Pickering Nuclear's Area of Serenety

GTA Tripping: Radioactive Wood Imps!

"Where the f*** are we? We should do this more often," said my travel partner, setting the tone and ethos of GTA Tripping.

In a town called Pickering, about 45 minutes East of Toronto, there's a small blustery hill near the lake topped with weatherworn wooden poles. Featured on these poles are mystical figures, known as Wood Imps, carved in relief. This hilltop is called the Area of Serenity and it overlooks one of the world's largest nuclear power stations.

This charming combination of flakey Earth-spirit-love and badass industrial nuclear stuff makes Pickering Nuclear a supremely compelling destination for the adventurous (or, perhaps, weed-blasted) GTA day tripper.

Originally, in planning for this trip, I figured that if I posed as a graduate student in physics, or maybe a schoolteacher sussing the place out for a future class trip, I could just waltz into a reactor core and come out glowing, both figuratively from the awesomeness, and of course, literally.

When I asked over the phone about getting a tour, ready to try either story, the voice on the other end immediately said "NINE ELEVEN!" to which I replied, "Whaa?"

As it turns out, the power plant used to offer tours of the reactor buildings and the control rooms to the public, but the Canadian Nuclear Safety Commission (wisely, I guess) closed public access to all nuclear sites following that famous plane/building thing in New York City in 2001.

To accommodate people like me, who view the idea of visiting a nuclear power plant as "fun", Pickering Nuclear has set up a visitor information center. It's pretty easy to find, but if you can't seem to locate it, try asking one of the many armed security personnel, who will likely already be very interested in you and your destination.

armed responders!

Pickering Nuclear Info Center

At the information center I was greeted warmly by the receptionist and invited to stroll past the various placards and interactive educational displays. I learned about the process of nuclear power generation, the radioactivity of everyday objects, the history of Pickering Nuclear, and the various community programs on offer.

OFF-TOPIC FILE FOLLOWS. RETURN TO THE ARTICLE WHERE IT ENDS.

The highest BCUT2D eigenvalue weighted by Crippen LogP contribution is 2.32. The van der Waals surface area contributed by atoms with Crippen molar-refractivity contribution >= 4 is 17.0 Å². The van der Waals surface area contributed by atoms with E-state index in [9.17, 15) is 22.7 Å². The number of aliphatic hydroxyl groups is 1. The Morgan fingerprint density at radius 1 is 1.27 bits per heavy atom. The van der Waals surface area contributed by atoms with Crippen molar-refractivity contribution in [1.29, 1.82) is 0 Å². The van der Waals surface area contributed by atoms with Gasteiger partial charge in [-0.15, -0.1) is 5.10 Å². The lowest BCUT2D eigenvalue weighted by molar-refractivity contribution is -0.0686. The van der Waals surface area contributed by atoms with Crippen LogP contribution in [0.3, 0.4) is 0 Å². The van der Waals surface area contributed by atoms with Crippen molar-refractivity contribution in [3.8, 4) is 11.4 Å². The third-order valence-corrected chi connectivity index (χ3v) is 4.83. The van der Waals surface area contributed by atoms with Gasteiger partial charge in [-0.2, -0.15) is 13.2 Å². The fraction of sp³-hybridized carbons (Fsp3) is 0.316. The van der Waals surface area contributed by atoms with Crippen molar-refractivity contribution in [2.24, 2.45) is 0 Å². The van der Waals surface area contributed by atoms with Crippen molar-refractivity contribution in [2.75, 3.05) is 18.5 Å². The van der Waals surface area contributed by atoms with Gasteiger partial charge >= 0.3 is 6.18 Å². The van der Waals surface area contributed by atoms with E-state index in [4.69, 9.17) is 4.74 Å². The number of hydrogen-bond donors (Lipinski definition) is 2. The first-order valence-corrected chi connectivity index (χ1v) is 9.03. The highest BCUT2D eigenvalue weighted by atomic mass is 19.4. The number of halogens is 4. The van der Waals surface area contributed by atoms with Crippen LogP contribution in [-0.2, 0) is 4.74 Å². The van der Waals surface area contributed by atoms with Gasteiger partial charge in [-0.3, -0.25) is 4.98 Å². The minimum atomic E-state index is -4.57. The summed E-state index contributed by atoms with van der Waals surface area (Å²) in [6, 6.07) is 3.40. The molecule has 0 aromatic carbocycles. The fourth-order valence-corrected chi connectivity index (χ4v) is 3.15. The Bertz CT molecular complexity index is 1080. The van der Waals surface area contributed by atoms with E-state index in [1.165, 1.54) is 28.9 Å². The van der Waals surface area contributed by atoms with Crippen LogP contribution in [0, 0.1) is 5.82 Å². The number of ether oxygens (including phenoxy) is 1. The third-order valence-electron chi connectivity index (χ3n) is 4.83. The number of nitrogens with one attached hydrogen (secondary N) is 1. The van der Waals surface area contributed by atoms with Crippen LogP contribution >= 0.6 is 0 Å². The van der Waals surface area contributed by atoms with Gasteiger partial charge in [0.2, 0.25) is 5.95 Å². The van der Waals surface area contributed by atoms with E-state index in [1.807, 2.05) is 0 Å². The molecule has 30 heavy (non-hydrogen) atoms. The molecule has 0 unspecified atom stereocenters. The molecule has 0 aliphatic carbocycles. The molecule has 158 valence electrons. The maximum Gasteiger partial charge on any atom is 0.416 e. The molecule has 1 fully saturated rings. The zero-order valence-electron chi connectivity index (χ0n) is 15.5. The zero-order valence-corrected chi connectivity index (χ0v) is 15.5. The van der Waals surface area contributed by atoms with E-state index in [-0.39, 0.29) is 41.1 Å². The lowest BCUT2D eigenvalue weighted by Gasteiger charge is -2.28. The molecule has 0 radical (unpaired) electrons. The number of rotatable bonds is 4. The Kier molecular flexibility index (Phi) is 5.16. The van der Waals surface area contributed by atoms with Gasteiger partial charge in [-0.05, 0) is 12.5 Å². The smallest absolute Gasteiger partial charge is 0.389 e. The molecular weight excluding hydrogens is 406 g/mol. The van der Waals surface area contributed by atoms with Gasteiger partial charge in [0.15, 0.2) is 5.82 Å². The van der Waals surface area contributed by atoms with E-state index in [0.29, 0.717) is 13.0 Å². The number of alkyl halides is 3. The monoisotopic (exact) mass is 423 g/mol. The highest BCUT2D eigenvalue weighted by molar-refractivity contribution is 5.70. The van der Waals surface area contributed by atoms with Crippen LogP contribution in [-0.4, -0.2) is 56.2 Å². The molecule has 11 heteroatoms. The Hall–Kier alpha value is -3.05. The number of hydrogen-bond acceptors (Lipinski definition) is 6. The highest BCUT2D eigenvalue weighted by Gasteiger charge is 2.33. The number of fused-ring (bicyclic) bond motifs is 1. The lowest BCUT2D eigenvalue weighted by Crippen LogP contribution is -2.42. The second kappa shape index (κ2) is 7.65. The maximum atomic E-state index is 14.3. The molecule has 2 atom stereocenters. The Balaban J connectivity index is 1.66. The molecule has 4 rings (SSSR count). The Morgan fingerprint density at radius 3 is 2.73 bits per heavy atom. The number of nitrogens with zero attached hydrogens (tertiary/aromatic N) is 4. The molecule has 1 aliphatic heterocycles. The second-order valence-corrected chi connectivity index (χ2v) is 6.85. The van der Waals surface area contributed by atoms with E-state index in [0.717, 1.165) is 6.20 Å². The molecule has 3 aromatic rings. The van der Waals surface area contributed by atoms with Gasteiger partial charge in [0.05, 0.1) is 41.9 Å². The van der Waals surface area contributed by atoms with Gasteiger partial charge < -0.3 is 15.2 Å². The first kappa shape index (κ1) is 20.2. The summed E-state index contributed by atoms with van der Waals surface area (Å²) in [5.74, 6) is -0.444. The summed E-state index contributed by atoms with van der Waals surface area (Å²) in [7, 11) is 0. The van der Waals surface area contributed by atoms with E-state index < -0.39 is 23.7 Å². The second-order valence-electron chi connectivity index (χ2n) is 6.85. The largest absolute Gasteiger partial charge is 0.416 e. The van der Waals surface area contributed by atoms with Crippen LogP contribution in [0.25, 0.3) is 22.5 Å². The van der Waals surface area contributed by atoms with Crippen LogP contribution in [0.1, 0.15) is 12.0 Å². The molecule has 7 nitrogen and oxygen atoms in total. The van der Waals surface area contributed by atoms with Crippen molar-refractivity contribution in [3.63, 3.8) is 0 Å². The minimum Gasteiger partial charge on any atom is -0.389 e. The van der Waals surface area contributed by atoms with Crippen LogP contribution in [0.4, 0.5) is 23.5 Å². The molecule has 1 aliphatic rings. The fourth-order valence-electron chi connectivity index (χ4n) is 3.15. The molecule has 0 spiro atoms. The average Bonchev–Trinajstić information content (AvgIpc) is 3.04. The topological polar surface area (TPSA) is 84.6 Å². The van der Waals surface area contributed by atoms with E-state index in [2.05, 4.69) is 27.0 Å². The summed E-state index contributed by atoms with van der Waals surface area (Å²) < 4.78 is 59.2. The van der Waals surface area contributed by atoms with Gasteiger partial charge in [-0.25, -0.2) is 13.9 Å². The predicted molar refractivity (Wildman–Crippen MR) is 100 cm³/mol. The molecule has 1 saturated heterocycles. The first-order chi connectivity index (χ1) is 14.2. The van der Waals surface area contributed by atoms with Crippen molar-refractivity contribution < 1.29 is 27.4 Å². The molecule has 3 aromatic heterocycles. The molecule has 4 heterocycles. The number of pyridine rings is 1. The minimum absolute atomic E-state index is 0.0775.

visitor info at Pickering Nuclear

Pickering Nuclear's info center

Then I discovered the exact amount of radioactive tritium the station adds to our public drinking water here in the GTA (it's more than none).

Pickering Nuclear's info center

After shaking down the visitor information center for all it was worth, we explored the area surrounding Pickering Nuclear. Here we found the Wood Imps, which include sacred animal figures including an owl, an eagle clutching a snake (what up Mexico?), wise and bearded sage-types, and, incase we didn't feel connected to nature enough here in the shadow of a massive nuclear power station, a human fetus.

forrest and carving by artist Dorsey James

Wood Imp by artist Dorsey James

A little further afield, through Pickering Nuclear's award-winning "Green Space", we found a pretty beach. Enjoying the beach is easy: slink languorously over the polished rocks, swing on the swing set, and gaze out over the shimmering lake. Then pause for some photographs of your lover in the warm sunset light reflecting off her face... and the string of gigantic Canadian deuterium-uranium reactors looming in the background.

Pickering Beach


(To get there we took the GO train from Union Station ($5.70) to Pickering, then hopped the 101 Industrial bus ($0.65). The local bus back to the Pickering GO station leaves hourly from Pickering Nuclear, at seven minutes past.)

Photos by the author

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